• Irritants in toothpaste or teeth whiteners

In addition to consulting a dermatologist, make it a habit to check the label. Before putting any kind of lip balm in your shopping cart, look at the list of ingredients first. You’ll be surprised at which brands are out to dupe you.

Skip balms with these ingredients

Dermatologists recommend against lip balms with humectants in them. Humectants draw out moisture but don’t contain nourishing ingredients that prevent evaporation of moisture, according to

Dr. Rachel Nazarian, New York-based dermatologist and American Academy of Dermatology fellow, also advises against the following:

  • Menthol
  • Cinnamic aldehyde
  • Peppermint
  • Camphor
  • Phenol
  • Artificial fragrances

Why? “They’re much more likely to irritate sensitive skin and should be avoided,” Dr. Nazarian told Health.

Applying lip balm can be behavioral addiction

If people can get addicted to shopping, then why can’t they be addicted to lip balm?

Because, again, the lip balm itself isn’t the problem. Lip balms do not carry any addictive substances. Instead, it’s the act of applying a lip balm that’s addictive.

Dr. Daniel E. Mattila, M.Div., LCSW-R is a psychotherapist specializing in Obsessive Compulsive Disorder or OCD. According to him, lip balm usage exhibits many of addiction’s symptoms (although it doesn’t fit the addiction model itself).

These symptoms include:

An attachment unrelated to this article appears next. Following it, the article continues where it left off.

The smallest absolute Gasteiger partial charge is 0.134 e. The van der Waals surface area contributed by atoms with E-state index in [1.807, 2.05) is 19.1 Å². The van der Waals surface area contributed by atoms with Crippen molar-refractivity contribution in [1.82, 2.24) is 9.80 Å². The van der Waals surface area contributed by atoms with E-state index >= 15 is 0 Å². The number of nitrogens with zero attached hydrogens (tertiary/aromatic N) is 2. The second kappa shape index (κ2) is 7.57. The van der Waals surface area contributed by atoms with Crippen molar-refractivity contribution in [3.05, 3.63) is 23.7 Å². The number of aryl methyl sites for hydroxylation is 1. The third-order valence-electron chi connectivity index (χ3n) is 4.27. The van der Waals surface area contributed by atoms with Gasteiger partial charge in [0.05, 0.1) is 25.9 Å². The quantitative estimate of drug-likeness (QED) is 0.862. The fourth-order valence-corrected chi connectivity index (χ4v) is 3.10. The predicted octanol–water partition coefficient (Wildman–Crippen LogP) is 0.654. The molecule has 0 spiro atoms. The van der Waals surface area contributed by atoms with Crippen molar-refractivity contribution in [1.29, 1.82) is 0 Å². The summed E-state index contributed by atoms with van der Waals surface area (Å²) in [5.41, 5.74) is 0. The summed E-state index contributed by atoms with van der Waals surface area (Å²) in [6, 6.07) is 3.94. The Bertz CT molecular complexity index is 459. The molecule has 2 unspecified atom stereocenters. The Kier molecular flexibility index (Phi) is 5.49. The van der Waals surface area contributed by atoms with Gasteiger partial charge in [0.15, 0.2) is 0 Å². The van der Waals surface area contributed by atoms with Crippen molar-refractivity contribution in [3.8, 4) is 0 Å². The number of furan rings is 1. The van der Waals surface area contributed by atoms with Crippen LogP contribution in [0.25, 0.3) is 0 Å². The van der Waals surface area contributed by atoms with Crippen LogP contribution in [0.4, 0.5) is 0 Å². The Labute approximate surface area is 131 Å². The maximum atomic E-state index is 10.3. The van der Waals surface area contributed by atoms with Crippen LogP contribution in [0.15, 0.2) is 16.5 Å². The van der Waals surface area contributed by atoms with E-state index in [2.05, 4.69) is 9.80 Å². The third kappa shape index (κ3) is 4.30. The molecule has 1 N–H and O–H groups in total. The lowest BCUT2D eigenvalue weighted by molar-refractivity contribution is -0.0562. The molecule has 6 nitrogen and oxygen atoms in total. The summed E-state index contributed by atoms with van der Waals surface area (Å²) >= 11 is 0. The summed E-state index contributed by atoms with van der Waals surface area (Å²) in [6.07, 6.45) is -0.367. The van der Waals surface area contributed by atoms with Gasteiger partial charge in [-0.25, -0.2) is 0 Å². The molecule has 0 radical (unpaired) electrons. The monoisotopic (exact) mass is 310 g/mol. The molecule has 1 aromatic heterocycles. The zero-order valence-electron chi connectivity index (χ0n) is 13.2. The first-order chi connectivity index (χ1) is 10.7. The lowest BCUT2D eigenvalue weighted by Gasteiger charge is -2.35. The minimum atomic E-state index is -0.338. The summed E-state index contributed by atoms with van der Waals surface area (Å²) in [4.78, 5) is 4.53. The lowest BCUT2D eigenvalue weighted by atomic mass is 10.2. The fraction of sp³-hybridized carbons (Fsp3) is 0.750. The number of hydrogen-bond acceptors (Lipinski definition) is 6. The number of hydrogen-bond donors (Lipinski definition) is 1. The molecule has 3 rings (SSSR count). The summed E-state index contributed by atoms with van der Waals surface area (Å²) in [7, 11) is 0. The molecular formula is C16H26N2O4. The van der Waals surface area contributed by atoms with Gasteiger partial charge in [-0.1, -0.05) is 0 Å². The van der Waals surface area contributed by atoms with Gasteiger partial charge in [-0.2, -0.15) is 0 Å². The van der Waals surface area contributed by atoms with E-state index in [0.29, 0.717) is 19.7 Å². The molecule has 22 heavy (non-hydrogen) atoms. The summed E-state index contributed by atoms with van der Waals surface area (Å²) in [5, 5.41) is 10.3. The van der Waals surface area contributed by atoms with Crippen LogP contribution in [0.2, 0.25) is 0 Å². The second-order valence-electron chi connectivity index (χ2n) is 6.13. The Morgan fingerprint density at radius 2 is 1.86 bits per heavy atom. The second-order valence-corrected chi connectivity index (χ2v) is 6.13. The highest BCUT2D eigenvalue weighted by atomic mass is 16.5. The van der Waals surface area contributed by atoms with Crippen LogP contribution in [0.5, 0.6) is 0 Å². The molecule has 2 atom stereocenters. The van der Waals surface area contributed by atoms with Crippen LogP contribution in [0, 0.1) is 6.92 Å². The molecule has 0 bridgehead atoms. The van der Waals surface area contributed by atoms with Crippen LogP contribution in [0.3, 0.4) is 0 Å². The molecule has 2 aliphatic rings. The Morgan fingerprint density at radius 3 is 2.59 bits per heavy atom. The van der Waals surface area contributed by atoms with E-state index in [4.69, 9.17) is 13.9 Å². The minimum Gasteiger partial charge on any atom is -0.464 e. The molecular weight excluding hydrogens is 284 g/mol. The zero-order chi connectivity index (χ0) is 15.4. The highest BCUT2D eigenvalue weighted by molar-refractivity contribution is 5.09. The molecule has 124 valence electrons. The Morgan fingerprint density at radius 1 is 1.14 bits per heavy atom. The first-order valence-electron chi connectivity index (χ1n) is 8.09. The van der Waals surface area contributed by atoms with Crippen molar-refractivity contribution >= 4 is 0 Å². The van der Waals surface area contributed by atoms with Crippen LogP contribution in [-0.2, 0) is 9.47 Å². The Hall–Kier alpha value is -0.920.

• Hiding
  • Shame
  • Desperation
  • Overwhelming physical and mental discomfort

The deciding factor here is that compulsive lip balm application’s goal isn’t stimulation-seeking, like addiction’s. Its goal is self-soothing.

“It’s not like somebody says, ‘Oh my God, I’m going to go home and just use lip balm all night, and it’s going to be so great,'” Dr. Mattila said.

“It’s something that’s done automatically, to reduce anxiety,” he added. “It’s a ritual and a self-soothing mechanism, just like hand-washing.”

Confession #3

Here’s one of the worst-case scenarios from a self-proclaimed lip balm addict:

I’m a 53-year-old mom and grandmother that finally quit cold turkey from using Blistex Medicated Berry lip balm. I had used it for many years. I had two in my purse (in case one got lost), one in my nightstand, one in the bathroom drawer, one always in my pocket, one on a tray in the kitchen and even two in the living room. They were everywhere, like rabbits.

My lowest point was having to stop at Walgreen’s because I was on my way to a wedding and discovered I did not have any in my purse. We had to make a quick detour to buy some. I bought 10 of them and had to carry them in my purse all day, so they wouldn’t melt from the summer heat in the car.